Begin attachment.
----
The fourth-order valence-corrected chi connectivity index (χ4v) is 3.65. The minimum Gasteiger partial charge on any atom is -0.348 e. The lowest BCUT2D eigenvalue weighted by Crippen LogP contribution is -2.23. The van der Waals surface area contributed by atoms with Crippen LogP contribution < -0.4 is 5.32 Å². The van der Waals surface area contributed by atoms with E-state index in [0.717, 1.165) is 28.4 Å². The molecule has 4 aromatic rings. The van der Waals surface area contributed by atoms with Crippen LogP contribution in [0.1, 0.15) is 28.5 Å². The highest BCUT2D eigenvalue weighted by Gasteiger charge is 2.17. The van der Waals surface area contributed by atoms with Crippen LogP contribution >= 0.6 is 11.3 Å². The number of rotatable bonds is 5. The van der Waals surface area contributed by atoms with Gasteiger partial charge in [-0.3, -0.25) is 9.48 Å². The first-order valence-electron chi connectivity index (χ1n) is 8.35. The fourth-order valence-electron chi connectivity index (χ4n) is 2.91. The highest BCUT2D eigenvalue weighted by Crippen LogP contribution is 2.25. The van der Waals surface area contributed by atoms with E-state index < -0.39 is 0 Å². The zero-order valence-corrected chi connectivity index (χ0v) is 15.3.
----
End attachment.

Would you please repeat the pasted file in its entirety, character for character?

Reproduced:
The fourth-order valence-corrected chi connectivity index (χ4v) is 3.65. The minimum Gasteiger partial charge on any atom is -0.348 e. The lowest BCUT2D eigenvalue weighted by Crippen LogP contribution is -2.23. The van der Waals surface area contributed by atoms with Crippen LogP contribution < -0.4 is 5.32 Å². The van der Waals surface area contributed by atoms with E-state index in [0.717, 1.165) is 28.4 Å². The molecule has 4 aromatic rings. The van der Waals surface area contributed by atoms with Crippen LogP contribution in [0.1, 0.15) is 28.5 Å². The highest BCUT2D eigenvalue weighted by Gasteiger charge is 2.17. The van der Waals surface area contributed by atoms with Crippen LogP contribution >= 0.6 is 11.3 Å². The number of rotatable bonds is 5. The van der Waals surface area contributed by atoms with Gasteiger partial charge in [-0.3, -0.25) is 9.48 Å². The first-order valence-electron chi connectivity index (χ1n) is 8.35. The fourth-order valence-electron chi connectivity index (χ4n) is 2.91. The highest BCUT2D eigenvalue weighted by Crippen LogP contribution is 2.25. The van der Waals surface area contributed by atoms with E-state index < -0.39 is 0 Å². The zero-order valence-corrected chi connectivity index (χ0v) is 15.3.